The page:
No future growth is included from infrastructure stimulus and yet 2018 spending is projected to increase by 8%.

Spend Nonbldg Infra 2013-2020 Dec2017 3-11-18 

Non-building Infrastructure will reach a new high for spending in 2018. Spending reached an all-time high in 2015 and stayed within 0.3% of that high for 2016. A 3.5% decline in 2017 was more of a decline than expected, but there may still be upward revisions to the preliminary total.

Non-building Infrastructure spending in 2018 is forecast to reach $319 billion, an increase of 8.6% over 2017.

My forecast for 2018 is predicting every infrastructure market will post gains, but it is the Power and Transportation markets that account for most of the growth in 2018. Transportation new starts in 2017 grew 120% due to massive new air terminal and rail projects. Spending growth in the Power market is not quite so apparent. Combined Power new starts are down for both 2016 and 2017, but the spending gains are coming from projects that started in 2015, a year in which starts were up over 120%.

Adjusted for inflation, spending in 2018 will be nearly equal to the all-time highs reached in 2015 and 2016.

Non-building Infrastructure construction spending in constant $ reached $294 billion in 2017. Recent highs were posted in 2015 and 2016 at $305 billion and $304 billion and 2018 is expected to reach $319 billion. Previous spending adjusted to equivalent 2017$ shows that 2008 and 2009 were both just slightly higher than $300 billion. Constant $ volume reached a peak $313 billion in 2016. Spending in current $ hit new highs in 2015 and 2016. This is the only sector that has current $ and constant $ at or near all-time highs.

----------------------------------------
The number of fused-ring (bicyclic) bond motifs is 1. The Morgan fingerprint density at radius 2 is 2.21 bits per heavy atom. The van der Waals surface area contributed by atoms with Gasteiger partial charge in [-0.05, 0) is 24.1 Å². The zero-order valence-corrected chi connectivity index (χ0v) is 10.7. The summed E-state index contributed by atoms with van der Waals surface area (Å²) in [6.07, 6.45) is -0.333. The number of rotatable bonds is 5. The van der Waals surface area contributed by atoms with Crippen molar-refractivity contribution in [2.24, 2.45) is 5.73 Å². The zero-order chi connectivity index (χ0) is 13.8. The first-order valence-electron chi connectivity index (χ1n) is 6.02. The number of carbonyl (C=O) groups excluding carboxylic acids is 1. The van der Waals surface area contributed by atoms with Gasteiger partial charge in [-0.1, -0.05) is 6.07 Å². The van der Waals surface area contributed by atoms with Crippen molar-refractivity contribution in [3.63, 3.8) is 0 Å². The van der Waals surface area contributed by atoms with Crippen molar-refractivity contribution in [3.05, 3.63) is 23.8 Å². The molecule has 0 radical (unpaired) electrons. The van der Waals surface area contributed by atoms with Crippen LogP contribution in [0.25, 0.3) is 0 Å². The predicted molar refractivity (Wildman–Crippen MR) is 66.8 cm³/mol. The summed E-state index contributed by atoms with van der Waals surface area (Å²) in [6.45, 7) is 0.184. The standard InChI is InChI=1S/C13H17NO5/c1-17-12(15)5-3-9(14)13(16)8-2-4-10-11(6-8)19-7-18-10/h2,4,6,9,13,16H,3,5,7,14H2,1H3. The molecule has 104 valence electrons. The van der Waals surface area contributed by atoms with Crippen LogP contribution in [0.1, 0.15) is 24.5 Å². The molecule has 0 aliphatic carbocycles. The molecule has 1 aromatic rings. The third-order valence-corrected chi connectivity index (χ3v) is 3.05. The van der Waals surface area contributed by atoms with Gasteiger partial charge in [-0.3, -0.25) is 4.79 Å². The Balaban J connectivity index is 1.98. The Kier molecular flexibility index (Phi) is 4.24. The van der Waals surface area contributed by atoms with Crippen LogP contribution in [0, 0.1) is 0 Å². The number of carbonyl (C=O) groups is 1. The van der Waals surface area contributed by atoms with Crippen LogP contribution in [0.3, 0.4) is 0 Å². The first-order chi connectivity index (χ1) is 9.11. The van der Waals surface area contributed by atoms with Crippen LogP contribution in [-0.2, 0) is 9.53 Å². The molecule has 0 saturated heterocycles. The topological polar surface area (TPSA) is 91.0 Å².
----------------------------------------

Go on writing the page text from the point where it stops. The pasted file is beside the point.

Spend 1985-2020 NonBldg Infra 3-15-18

Public Infrastructure and Public Institutional

Only 60% of all Non-building Infrastructure spending, about $170 billion, is publicly funded. That public subset of work averages growth of less than $10 billion/year.

Only about 25% of all Nonresidential Buildings spending, about $100 billion, is publicly funded, mostly Educational.

  • Infrastructure = $300 billion, 25% of all construction spending.
  • Infrastructure is about 60% public, 40% private. In 2005 it was 70% public.
  • Public Infrastructure = $170 billion. Private Infrastructure = $130 billion.
  • Power and Communications are privately funded infrastructure.
  • Nonresidential Buildings is 25% public (mostly institutional), 75% private.
  • Educational, Healthcare and Public Safety are Public Nonres Institutional Bldgs
  • Public Commercial construction is not included.